Jedd said DWD, under Gov. Tony Evers’ administration, is “evaluating our current programs and providing educational awareness to our employees” to better detect labor trafficking.
Farm ‘disheartened’ by allegations
Owners of the Wisconsin farm where the men worked, Borzynski Farms, said they knew nothing of the conditions under which the men worked or that they were allegedly trafficked.
“Borzynski Farms is disheartened that its fields and facilities may have been used by Garcia & Sons to exploit or cause harm to any worker,” the farm’s attorney, Stephen Kravit, said in a statement.
The farm grows produce including cabbage, sweet corn, leafy greens and green beans.
According to court documents, the Garcias conspired to force the men to work through threats of serious harm, and the workers’ ability to travel was limited by the confiscation of their passports.
As they headed to Wisconsin, the men were given fake names and IDs. There, they lived two men to a bed in a motel and were not allowed to leave without an escort or speak to outsiders, according to court documents. The work was “very hard,” Roberto said.
“We spent all day crouched down,” he said. “Sometimes it rained, and we couldn’t even walk. It got cold, and we were cutting winter cabbage in a heavy, horrible cold. This is how they make you work.”
The men told federal investigators the Garcias yelled at them to work faster and sometimes refused medical help when they were sick. The bosses charged them between $100 and $150 for rides to the hospital. When it was hot, some men passed out in the fields, and the Garcias would not let their fellow workers move them into the shade, investigators were told.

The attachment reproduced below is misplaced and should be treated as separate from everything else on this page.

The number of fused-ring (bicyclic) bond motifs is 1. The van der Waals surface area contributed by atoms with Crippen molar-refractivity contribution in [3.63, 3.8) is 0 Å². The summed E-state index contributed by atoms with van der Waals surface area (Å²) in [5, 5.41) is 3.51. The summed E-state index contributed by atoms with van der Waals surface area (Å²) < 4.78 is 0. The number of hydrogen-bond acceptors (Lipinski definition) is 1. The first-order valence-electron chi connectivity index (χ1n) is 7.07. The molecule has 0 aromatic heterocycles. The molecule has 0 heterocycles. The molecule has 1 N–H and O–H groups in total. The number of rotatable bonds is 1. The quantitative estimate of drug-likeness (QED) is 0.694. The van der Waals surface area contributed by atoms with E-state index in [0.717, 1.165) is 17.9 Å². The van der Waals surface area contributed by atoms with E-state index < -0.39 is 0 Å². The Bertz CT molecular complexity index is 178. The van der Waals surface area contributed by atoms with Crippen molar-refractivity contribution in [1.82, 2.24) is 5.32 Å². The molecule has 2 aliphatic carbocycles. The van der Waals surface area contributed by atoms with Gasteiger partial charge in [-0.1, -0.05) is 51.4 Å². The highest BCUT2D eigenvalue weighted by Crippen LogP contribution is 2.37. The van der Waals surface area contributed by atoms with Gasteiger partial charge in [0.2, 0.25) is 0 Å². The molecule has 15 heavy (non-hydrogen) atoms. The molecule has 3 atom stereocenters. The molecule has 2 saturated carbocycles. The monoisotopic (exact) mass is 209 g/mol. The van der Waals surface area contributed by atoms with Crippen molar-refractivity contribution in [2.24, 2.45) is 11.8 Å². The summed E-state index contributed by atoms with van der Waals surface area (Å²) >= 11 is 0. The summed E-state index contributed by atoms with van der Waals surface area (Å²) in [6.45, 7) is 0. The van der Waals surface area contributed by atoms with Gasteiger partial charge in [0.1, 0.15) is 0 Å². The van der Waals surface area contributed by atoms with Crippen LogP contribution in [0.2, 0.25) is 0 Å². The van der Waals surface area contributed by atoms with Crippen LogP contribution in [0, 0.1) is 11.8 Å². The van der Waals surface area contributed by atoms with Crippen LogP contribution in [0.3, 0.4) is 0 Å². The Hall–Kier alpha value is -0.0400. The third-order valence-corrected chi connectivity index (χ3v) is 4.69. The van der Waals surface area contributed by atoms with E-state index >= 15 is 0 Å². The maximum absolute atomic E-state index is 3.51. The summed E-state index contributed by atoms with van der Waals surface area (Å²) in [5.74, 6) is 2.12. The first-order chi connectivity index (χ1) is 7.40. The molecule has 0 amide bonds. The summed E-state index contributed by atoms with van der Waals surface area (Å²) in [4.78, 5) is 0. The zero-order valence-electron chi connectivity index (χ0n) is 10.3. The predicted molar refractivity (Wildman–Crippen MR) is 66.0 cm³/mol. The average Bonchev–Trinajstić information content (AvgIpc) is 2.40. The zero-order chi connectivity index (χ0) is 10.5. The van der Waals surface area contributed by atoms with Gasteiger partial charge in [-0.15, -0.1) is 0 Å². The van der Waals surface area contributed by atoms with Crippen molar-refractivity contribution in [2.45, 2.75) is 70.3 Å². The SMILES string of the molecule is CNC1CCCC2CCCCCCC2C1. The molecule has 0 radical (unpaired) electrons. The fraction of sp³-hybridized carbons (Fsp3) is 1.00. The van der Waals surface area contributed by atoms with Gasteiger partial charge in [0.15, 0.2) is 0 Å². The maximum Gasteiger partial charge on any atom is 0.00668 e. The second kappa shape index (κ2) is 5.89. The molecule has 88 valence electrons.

“And you feel bad because the people in charge don’t do anything to help them,” Roberto said.
The men said if they felt ill from the heat or fainted, the Garcias yelled at them. If they could not keep up, they were told to sit on a bus without pay.
“Sometimes the manager was angry and didn't give us water,” Roberto said. “(We) told him that there was no water — it seemed intentional.”
Roberto said the workers hardly ate and many lost weight. The men said they were not fully compensated for the time they worked. Several men told investigators they had “taxes” taken out of each paycheck, and some said their last few weeks were unpaid — payments that were found to be improperly withheld.
In all, federal agents reported the Garcias failed to pay workers $850,000 in 2015 and 2016.
Prosecutors are seeking to seize from the Garcias nearly $48,000 and up to 15 properties in Georgia, including large homes with spacious yards and an in-ground swimming pool, plus 15 vehicles from model years 2010 to 2018.
Labor trafficking rarely charged
A 2013 Wisconsin Department of Justice assessment found that labor trafficking in the state “often goes unnoticed or not officially investigated because of lack of resources, lack of training, or inability to investigate due to the transient nature of the crime.”
A joint investigation by Wisconsin Watch and Wisconsin Public Radio found that since that report was issued, little had changed, until the Garcia indictment — thought to be the largest labor trafficking case ever prosecuted in the state. In all, just a handful of labor trafficking cases have been charged in Wisconsin’s federal courts.
Wisconsin does rank high among states in its pursuit of human trafficking — which can include trafficking of individuals for sex or labor — according to a 2019 report by the Human Trafficking Institute, a group that studies and combats the crime.